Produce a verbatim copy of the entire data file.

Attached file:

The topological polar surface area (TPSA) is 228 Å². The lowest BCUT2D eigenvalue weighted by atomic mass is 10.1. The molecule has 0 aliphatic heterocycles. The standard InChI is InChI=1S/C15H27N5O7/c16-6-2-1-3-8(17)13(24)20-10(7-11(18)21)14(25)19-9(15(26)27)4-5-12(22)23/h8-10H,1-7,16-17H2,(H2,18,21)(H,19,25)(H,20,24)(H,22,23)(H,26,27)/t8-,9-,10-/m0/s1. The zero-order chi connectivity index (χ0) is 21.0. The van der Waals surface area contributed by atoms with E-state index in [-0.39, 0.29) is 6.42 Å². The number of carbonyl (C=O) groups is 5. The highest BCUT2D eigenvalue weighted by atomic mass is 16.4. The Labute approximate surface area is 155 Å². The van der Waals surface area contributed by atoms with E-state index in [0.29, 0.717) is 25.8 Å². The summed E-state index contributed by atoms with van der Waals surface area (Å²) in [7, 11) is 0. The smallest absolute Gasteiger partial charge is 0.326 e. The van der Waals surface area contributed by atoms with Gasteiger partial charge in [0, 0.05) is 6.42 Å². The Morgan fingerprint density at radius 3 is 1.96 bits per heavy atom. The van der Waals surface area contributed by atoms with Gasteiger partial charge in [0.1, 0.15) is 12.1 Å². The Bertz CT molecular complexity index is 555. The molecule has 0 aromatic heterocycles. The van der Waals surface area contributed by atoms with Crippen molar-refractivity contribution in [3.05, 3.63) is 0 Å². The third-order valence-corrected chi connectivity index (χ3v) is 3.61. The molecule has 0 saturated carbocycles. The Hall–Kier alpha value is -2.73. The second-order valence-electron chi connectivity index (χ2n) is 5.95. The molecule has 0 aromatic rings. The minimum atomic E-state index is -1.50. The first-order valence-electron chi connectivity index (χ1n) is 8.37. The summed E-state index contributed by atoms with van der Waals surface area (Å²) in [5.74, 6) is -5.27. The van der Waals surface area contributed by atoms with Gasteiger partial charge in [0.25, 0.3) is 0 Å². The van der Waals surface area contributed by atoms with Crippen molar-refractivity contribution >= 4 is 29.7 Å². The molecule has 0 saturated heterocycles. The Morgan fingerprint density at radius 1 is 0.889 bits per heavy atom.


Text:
The topological polar surface area (TPSA) is 228 Å². The lowest BCUT2D eigenvalue weighted by atomic mass is 10.1. The molecule has 0 aliphatic heterocycles. The standard InChI is InChI=1S/C15H27N5O7/c16-6-2-1-3-8(17)13(24)20-10(7-11(18)21)14(25)19-9(15(26)27)4-5-12(22)23/h8-10H,1-7,16-17H2,(H2,18,21)(H,19,25)(H,20,24)(H,22,23)(H,26,27)/t8-,9-,10-/m0/s1. The zero-order chi connectivity index (χ0) is 21.0. The van der Waals surface area contributed by atoms with E-state index in [-0.39, 0.29) is 6.42 Å². The number of carbonyl (C=O) groups is 5. The highest BCUT2D eigenvalue weighted by atomic mass is 16.4. The Labute approximate surface area is 155 Å². The van der Waals surface area contributed by atoms with E-state index in [0.29, 0.717) is 25.8 Å². The summed E-state index contributed by atoms with van der Waals surface area (Å²) in [7, 11) is 0. The smallest absolute Gasteiger partial charge is 0.326 e. The van der Waals surface area contributed by atoms with Gasteiger partial charge in [0, 0.05) is 6.42 Å². The Morgan fingerprint density at radius 3 is 1.96 bits per heavy atom. The van der Waals surface area contributed by atoms with Gasteiger partial charge in [0.1, 0.15) is 12.1 Å². The Bertz CT molecular complexity index is 555. The molecule has 0 aromatic heterocycles. The van der Waals surface area contributed by atoms with Crippen molar-refractivity contribution in [3.05, 3.63) is 0 Å². The third-order valence-corrected chi connectivity index (χ3v) is 3.61. The molecule has 0 saturated carbocycles. The Hall–Kier alpha value is -2.73. The second-order valence-electron chi connectivity index (χ2n) is 5.95. The molecule has 0 aromatic rings. The minimum atomic E-state index is -1.50. The first-order valence-electron chi connectivity index (χ1n) is 8.37. The summed E-state index contributed by atoms with van der Waals surface area (Å²) in [5.74, 6) is -5.27. The van der Waals surface area contributed by atoms with Gasteiger partial charge in [0.25, 0.3) is 0 Å². The van der Waals surface area contributed by atoms with Crippen molar-refractivity contribution >= 4 is 29.7 Å². The molecule has 0 saturated heterocycles. The Morgan fingerprint density at radius 1 is 0.889 bits per heavy atom.